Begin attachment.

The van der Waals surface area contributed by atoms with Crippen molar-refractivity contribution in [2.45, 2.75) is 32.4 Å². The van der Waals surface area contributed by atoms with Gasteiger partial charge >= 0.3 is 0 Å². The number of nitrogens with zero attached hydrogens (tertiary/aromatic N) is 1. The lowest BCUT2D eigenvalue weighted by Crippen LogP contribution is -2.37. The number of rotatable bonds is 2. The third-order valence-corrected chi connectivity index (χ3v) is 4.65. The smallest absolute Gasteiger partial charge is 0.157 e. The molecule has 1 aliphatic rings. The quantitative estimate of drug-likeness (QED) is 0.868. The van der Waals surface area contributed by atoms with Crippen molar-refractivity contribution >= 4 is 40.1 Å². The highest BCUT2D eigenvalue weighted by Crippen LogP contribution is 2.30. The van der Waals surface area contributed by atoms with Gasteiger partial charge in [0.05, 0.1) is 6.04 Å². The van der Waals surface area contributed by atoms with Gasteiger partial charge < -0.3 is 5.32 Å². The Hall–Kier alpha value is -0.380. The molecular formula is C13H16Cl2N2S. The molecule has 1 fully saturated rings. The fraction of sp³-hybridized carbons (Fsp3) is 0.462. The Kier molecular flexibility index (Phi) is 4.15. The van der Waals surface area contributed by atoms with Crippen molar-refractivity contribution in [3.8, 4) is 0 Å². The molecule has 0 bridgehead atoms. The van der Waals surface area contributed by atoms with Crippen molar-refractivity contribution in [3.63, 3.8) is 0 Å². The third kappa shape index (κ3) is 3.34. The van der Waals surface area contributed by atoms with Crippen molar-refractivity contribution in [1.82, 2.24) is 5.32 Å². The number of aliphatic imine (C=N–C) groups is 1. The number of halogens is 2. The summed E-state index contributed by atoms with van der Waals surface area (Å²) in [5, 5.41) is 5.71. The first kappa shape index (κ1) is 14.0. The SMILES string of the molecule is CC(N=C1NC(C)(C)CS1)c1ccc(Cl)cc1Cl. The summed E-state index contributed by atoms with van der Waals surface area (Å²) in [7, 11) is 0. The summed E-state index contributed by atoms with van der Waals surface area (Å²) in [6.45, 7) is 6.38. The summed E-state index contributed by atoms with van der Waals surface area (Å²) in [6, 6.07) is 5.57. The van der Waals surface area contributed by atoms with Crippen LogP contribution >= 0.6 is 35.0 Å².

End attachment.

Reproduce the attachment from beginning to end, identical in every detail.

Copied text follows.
The van der Waals surface area contributed by atoms with Crippen molar-refractivity contribution in [2.45, 2.75) is 32.4 Å². The van der Waals surface area contributed by atoms with Gasteiger partial charge >= 0.3 is 0 Å². The number of nitrogens with zero attached hydrogens (tertiary/aromatic N) is 1. The lowest BCUT2D eigenvalue weighted by Crippen LogP contribution is -2.37. The number of rotatable bonds is 2. The third-order valence-corrected chi connectivity index (χ3v) is 4.65. The smallest absolute Gasteiger partial charge is 0.157 e. The molecule has 1 aliphatic rings. The quantitative estimate of drug-likeness (QED) is 0.868. The van der Waals surface area contributed by atoms with Crippen molar-refractivity contribution >= 4 is 40.1 Å². The highest BCUT2D eigenvalue weighted by Crippen LogP contribution is 2.30. The van der Waals surface area contributed by atoms with Gasteiger partial charge in [0.05, 0.1) is 6.04 Å². The van der Waals surface area contributed by atoms with Gasteiger partial charge < -0.3 is 5.32 Å². The Hall–Kier alpha value is -0.380. The molecular formula is C13H16Cl2N2S. The molecule has 1 fully saturated rings. The fraction of sp³-hybridized carbons (Fsp3) is 0.462. The Kier molecular flexibility index (Phi) is 4.15. The van der Waals surface area contributed by atoms with Crippen molar-refractivity contribution in [3.8, 4) is 0 Å². The molecule has 0 bridgehead atoms. The van der Waals surface area contributed by atoms with Crippen molar-refractivity contribution in [3.63, 3.8) is 0 Å². The third kappa shape index (κ3) is 3.34. The van der Waals surface area contributed by atoms with Crippen molar-refractivity contribution in [1.82, 2.24) is 5.32 Å². The number of aliphatic imine (C=N–C) groups is 1. The number of halogens is 2. The summed E-state index contributed by atoms with van der Waals surface area (Å²) in [5, 5.41) is 5.71. The first kappa shape index (κ1) is 14.0. The SMILES string of the molecule is CC(N=C1NC(C)(C)CS1)c1ccc(Cl)cc1Cl. The summed E-state index contributed by atoms with van der Waals surface area (Å²) in [7, 11) is 0. The summed E-state index contributed by atoms with van der Waals surface area (Å²) in [6.45, 7) is 6.38. The summed E-state index contributed by atoms with van der Waals surface area (Å²) in [6, 6.07) is 5.57. The van der Waals surface area contributed by atoms with Crippen LogP contribution >= 0.6 is 35.0 Å².